an exposure of Senator Reed.
Washington Post: Calamity howl
ers claim that peace and Bob La Toi
lette's investigation are farther, off
Minneapolis Journal: Jay Cooke has
been appointed food administrator in
Philadelphia. Some of those jay
cooks are better than chefs. v
Minneapolis Journal: A new edi
tion of postage stamps Is under con
sideration. What could be the matter
with a picture of Susan B. Anthony
Brooklyn Eagle: Never in all his
tory did a great nation have to put
an $800,000,000-a-month limit on
charity money sent out of its borders.
Even government restraints only em
phasize America's overflowing liber
ality. Minneapolis. Tribune: We shall not
be surprised if Director General Mc
Adoo issues an ordet compelling ho
boes to patronize the slower moving
passenger trains, instead of riding the
brakebeams on the fast freights.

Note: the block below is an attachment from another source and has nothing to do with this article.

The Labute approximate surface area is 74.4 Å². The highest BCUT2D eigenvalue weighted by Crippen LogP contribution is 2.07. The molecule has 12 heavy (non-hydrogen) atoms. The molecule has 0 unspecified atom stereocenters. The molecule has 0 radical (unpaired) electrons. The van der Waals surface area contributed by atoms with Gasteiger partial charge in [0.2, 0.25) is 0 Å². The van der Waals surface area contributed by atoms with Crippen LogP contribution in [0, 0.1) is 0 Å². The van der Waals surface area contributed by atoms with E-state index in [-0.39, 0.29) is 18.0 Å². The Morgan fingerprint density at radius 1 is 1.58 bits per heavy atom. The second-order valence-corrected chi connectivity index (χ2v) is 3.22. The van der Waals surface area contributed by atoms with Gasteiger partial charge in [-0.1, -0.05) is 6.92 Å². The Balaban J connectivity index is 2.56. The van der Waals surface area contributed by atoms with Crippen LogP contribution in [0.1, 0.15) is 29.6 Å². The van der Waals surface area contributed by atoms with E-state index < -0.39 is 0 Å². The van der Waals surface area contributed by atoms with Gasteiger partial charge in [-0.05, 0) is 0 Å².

Louisville Courier-Journal: Do you
pronounce. It "clerk" or"clark?" asks
an Englishman. U-m, well in demo
cratic America some of us say "sales
man, or saleswoman," while the rest
say, with an air ot greater conscious
elegance, discrimination and consld-
i craucn, . saiesKeuueiuan or saies-
I ItHv "
The Unlucky Seventh
Friend Telegraph: The Seventh
Nebraska which has been waiting so
long to be called by the government
has been ordered mustered out of the
service. Verily the trees are Just
loaded with political buzzards, they
People's Banner (Dakota City):The
Lucky Seventh has been disbanded.
After several months of mushy poli
tics, which had no place in the war
movements, it has been decided to
shove it off the earth, and leave the
1,800 boys who had pinned their faith
to it, to be drafted in the army.
Vaccination for small pox is nothing
to the sore spots some of the boys
have for what they consider a "raw
deal," which has been handed them.
Beatrice Express: At whom was
the World-Herald hitting when in